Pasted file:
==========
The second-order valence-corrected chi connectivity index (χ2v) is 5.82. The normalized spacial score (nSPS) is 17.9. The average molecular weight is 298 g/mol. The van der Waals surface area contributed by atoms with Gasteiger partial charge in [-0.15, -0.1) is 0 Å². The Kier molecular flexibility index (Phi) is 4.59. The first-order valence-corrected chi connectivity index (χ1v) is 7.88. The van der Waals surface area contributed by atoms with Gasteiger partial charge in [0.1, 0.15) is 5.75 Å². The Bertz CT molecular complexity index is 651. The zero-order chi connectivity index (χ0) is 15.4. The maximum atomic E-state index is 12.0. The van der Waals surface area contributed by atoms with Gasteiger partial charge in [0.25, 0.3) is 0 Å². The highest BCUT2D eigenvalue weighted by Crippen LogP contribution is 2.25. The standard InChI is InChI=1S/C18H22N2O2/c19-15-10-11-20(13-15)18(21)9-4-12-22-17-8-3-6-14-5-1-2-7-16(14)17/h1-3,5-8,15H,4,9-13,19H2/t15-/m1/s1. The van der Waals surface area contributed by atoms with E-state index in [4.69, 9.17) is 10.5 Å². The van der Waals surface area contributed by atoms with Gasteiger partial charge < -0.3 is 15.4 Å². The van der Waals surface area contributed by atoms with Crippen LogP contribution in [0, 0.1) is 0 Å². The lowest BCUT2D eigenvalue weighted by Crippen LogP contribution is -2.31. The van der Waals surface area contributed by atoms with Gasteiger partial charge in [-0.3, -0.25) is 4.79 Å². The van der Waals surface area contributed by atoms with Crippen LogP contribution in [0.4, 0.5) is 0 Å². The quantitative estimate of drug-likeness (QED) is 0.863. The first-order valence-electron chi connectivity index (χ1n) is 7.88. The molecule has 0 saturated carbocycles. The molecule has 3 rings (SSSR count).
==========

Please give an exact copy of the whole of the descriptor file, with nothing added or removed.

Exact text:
The second-order valence-corrected chi connectivity index (χ2v) is 5.82. The normalized spacial score (nSPS) is 17.9. The average molecular weight is 298 g/mol. The van der Waals surface area contributed by atoms with Gasteiger partial charge in [-0.15, -0.1) is 0 Å². The Kier molecular flexibility index (Phi) is 4.59. The first-order valence-corrected chi connectivity index (χ1v) is 7.88. The van der Waals surface area contributed by atoms with Gasteiger partial charge in [0.1, 0.15) is 5.75 Å². The Bertz CT molecular complexity index is 651. The zero-order chi connectivity index (χ0) is 15.4. The maximum atomic E-state index is 12.0. The van der Waals surface area contributed by atoms with Gasteiger partial charge in [0.25, 0.3) is 0 Å². The highest BCUT2D eigenvalue weighted by Crippen LogP contribution is 2.25. The standard InChI is InChI=1S/C18H22N2O2/c19-15-10-11-20(13-15)18(21)9-4-12-22-17-8-3-6-14-5-1-2-7-16(14)17/h1-3,5-8,15H,4,9-13,19H2/t15-/m1/s1. The van der Waals surface area contributed by atoms with E-state index in [4.69, 9.17) is 10.5 Å². The van der Waals surface area contributed by atoms with Gasteiger partial charge < -0.3 is 15.4 Å². The van der Waals surface area contributed by atoms with Crippen LogP contribution in [0, 0.1) is 0 Å². The lowest BCUT2D eigenvalue weighted by Crippen LogP contribution is -2.31. The van der Waals surface area contributed by atoms with Gasteiger partial charge in [-0.3, -0.25) is 4.79 Å². The van der Waals surface area contributed by atoms with Crippen LogP contribution in [0.4, 0.5) is 0 Å². The quantitative estimate of drug-likeness (QED) is 0.863. The first-order valence-electron chi connectivity index (χ1n) is 7.88. The molecule has 0 saturated carbocycles. The molecule has 3 rings (SSSR count).